Ethnic Identity Politics in Kogi State, Nigeria: Exploring the implications of the fault lines for Inclusive Development.

By Dele Bello-Williams

The evolving components of the Nigerian constitution have always sought to legally prevent identities such as ethnic, religion, and regionalism from becoming the basis of political organisation and a contest for state power. Contrarily, ethnic identity politics of one of the country’s key north central states, Kogi state, proved to be quite resilient, igniting incessant ethnic-factionalism and tensions for the past two decades. Nevertheless, ethno-identity politics and pressures are not unique to Kogi state, but a culture that is inherent in Nigerian body politics.

Kogi state was formed in 1991 from portions of Kwara state and Benue state. Kogi state now consists of twenty-one local government areas with three senators representing the state since the return of democracy in 1999. The core languages spoken are Ebira, Igala, Nupe and Yoruba. The current Governor is Yahaya Bello, from Ebira tribe, who was declared the winner of the 2015 elections after he was chosen on the platform of the All Progressives Congress, replacing Abubakar Audu, a leading contestant from Igala tribe in the same elections, who passed away prior to the conclusion of the polls. The ethnic identities in Kogi state have always had a very strong divisive influence between the three ethnic groups: Igala, Ebira, and Okun.


Most of the Igala people live in the area between the Benue and Niger rivers, which is an area that used to be called the Igala Kingdom with the capital in Idah. The total population is around 1.5 million people (2006 census). A new paramount ruler for Igala Kingdom Traditional Council is Idako Michael Ameh II, elected in 2012 by the Igala Mela kingmakers and the Achadu Ata. Mr Idakwo took the position after the death of late Alhaji Aliyu Obaje in July 2012. This prompted the kingmakers and Achadu Ata to commence the process of selection who finally elected Mr Idakwo from the Ocholi lineage as the 22nd Ata Igala. The most practised religion of the Igala people is Christianity (78%).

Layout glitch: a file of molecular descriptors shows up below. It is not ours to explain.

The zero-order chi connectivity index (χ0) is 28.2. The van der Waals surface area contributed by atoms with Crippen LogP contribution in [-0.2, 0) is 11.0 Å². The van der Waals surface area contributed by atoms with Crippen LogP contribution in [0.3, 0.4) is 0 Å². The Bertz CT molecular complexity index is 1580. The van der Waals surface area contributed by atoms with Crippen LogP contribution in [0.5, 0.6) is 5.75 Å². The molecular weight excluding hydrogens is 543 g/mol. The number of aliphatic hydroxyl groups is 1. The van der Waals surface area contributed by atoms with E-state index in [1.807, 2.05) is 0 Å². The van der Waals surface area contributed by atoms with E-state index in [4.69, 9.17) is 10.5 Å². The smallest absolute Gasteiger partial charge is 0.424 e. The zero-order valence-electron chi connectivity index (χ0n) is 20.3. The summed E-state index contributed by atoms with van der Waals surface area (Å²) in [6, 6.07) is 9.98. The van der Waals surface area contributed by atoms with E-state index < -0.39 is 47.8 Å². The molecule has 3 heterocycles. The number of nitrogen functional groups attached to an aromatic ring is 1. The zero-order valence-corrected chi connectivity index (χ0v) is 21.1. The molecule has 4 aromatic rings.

Most of Nigeria’s Ebira people live in Kogi state, Nasarawa state, and Edo state with a total population of two million people. Okene was said to be the administrative hub of the Ebira-speaking population in Kogi state. Before the advent of Islam, Ebira people practised a form of African traditional religion with Ohomorihi as the central god. The correspondence of Ebira Islam-Christianity religion practice is 74-18 percent respectively.


The “Okun people” is usually a term related to the groups speaking Yoruba dialects in the Kogi state with the total population of around 800,000 people. The Okun people practice mostly Christianity, including Islam and traditional African religions. The correspondence of Okun’s Islam-Christianity religion practice is 15-85 percent respectively. Before the creation of the Kogi State, Okun Yoruba populations lived in Kwala state alongside some of the Ekiti and Igbomina neighbours. The perceived marginalisation of the Okun people in the Kogi state has made them to call for a state of their own and proposed that it is made part of the south-western geopolitical part of Nigeria.

The politics of ethnic identity in Kogi state

Since 1991 and the partial lifting of partisan political activities by the military juntas, the Kogi political scene was flooded with political moguls representing the three major ethnic groups in the state driven by mutual fear of domination and marginalisation of one zone over the other. Some of the main actors included: late Dr Stephen Achema, Prince Abubakar Audu and others for the Igala Kogi East; Samuel Olorunfemi, Shola Akanmode and others for Okunland in Kogi West; late Chief A. T. Ahmed, Moses Okino and others for Ebira Kogi Central.

Image 1 source: BBC

Image 1 shows the income map highlighting a clear income divide in how wealthy Nigerians are, with the north, comprising Kogi state, being much poorer than the south of the country. The pivotal issue in Kogi is that unlike in most federations where political parties have the important responsibility of building bridges, in the case of Kogi State—and Nigeria in general—partisan democracy marginalised ethnic minorities in each of the three senatorial states. Kogi political elites who developed within the contours of their senatorial zone sought to maintain their privileged domain by magnifying ethnic artifice to gain access to the Lugard House (Kogi State Government House). (Bagaji, 2012: 133-4)